Bresnan produced two heroic displays with the bat over the four days against Middlesex and his efforts almost took the White Rose to a third straight crown.
“There’s obvious disappointment for us,” said Bresnan.
“We have come all this way and into the last hour of the championship we were still in with a shout.
“We felt we could chase the runs but credit to Middlesex.
“Cricket is the winner in the end.”
The former England international finished unbeaten on 142 in the first innings on Thursday to take the title race into a thrilling final day.
It was an innings he credited as his “best ever” as he hauled Yorkshire past the required 350 mark to match the four batting points collected by fellow title contenders Somerset
Yorkshire were reliant on his services again in the second innings and he produced a number of lusty blows to make a half century.
But his wicket – falling leg before to Middlesex match-winner Toby Roland-Jones – sparked the dramatic collapse that saw the title go to the hosts for the first since 1993.
“We can hold our heads high the way we have played in this game and the way we have played all year,” added the the 31-year-old. “We have been in some tough scraps but it’s character building.
“Certain things didn’t go our way – clientèle and being able to select our best players but that’s the sort of thing you need to deal with.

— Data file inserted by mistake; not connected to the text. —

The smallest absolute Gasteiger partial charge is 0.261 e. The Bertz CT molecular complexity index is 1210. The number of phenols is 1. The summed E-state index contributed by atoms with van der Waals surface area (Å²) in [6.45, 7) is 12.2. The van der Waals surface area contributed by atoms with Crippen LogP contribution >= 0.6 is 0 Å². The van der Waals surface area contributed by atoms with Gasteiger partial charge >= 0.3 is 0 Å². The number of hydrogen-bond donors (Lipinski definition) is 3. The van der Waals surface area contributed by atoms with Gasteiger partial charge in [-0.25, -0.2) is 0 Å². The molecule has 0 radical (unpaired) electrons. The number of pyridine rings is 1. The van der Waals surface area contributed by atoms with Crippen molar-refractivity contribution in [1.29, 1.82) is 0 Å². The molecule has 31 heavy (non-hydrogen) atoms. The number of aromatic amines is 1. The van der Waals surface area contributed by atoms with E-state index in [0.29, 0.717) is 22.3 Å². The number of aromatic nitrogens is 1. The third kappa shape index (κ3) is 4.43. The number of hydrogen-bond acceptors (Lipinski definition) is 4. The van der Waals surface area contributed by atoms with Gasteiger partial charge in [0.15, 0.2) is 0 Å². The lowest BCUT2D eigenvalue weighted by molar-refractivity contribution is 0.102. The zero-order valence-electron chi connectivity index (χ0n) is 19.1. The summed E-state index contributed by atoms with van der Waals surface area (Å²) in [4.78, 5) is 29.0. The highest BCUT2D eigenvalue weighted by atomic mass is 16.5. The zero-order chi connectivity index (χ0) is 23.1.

“Middlesex were worthy winners. They have played really consistent cricket all year and done what we have done two years previous.”
The all-rounder has had to settle for a supplementary role with the ball this season but still took 31 scalps at an average of 30.13.
It has been in the batting department where he has made the biggest impression, however, regularly digging Yorkshire out of trouble in the middle order.
Bresnan scored 722 runs in 11 County Championship matches at an average of 48.13 this summer – his most prolific season with the bat.
And he credited the improvement to a change of emphasis off the field.
“I always enjoy batting – it means I’m not bowling,” he quipped.
“I have stopped netting. Maybe that’s the thing that has changed. I prefer the mental approach, the mental net.”